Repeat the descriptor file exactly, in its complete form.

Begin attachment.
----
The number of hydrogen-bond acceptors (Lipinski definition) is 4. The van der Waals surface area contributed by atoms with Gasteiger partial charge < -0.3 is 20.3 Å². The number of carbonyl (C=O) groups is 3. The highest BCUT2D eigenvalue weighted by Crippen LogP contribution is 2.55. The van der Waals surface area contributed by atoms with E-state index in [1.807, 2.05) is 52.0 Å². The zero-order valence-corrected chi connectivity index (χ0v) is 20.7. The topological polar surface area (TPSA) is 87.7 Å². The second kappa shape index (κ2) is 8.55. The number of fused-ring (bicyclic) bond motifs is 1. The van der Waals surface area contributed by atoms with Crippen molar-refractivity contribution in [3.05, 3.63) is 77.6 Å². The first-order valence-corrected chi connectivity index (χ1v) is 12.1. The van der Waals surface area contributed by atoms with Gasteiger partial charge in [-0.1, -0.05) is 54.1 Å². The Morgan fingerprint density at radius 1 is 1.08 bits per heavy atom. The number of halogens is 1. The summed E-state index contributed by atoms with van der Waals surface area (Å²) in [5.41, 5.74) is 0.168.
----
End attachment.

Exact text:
The number of hydrogen-bond acceptors (Lipinski definition) is 4. The van der Waals surface area contributed by atoms with Gasteiger partial charge < -0.3 is 20.3 Å². The number of carbonyl (C=O) groups is 3. The highest BCUT2D eigenvalue weighted by Crippen LogP contribution is 2.55. The van der Waals surface area contributed by atoms with E-state index in [1.807, 2.05) is 52.0 Å². The zero-order valence-corrected chi connectivity index (χ0v) is 20.7. The topological polar surface area (TPSA) is 87.7 Å². The second kappa shape index (κ2) is 8.55. The number of fused-ring (bicyclic) bond motifs is 1. The van der Waals surface area contributed by atoms with Crippen molar-refractivity contribution in [3.05, 3.63) is 77.6 Å². The first-order valence-corrected chi connectivity index (χ1v) is 12.1. The van der Waals surface area contributed by atoms with Gasteiger partial charge in [-0.1, -0.05) is 54.1 Å². The Morgan fingerprint density at radius 1 is 1.08 bits per heavy atom. The number of halogens is 1. The summed E-state index contributed by atoms with van der Waals surface area (Å²) in [5.41, 5.74) is 0.168.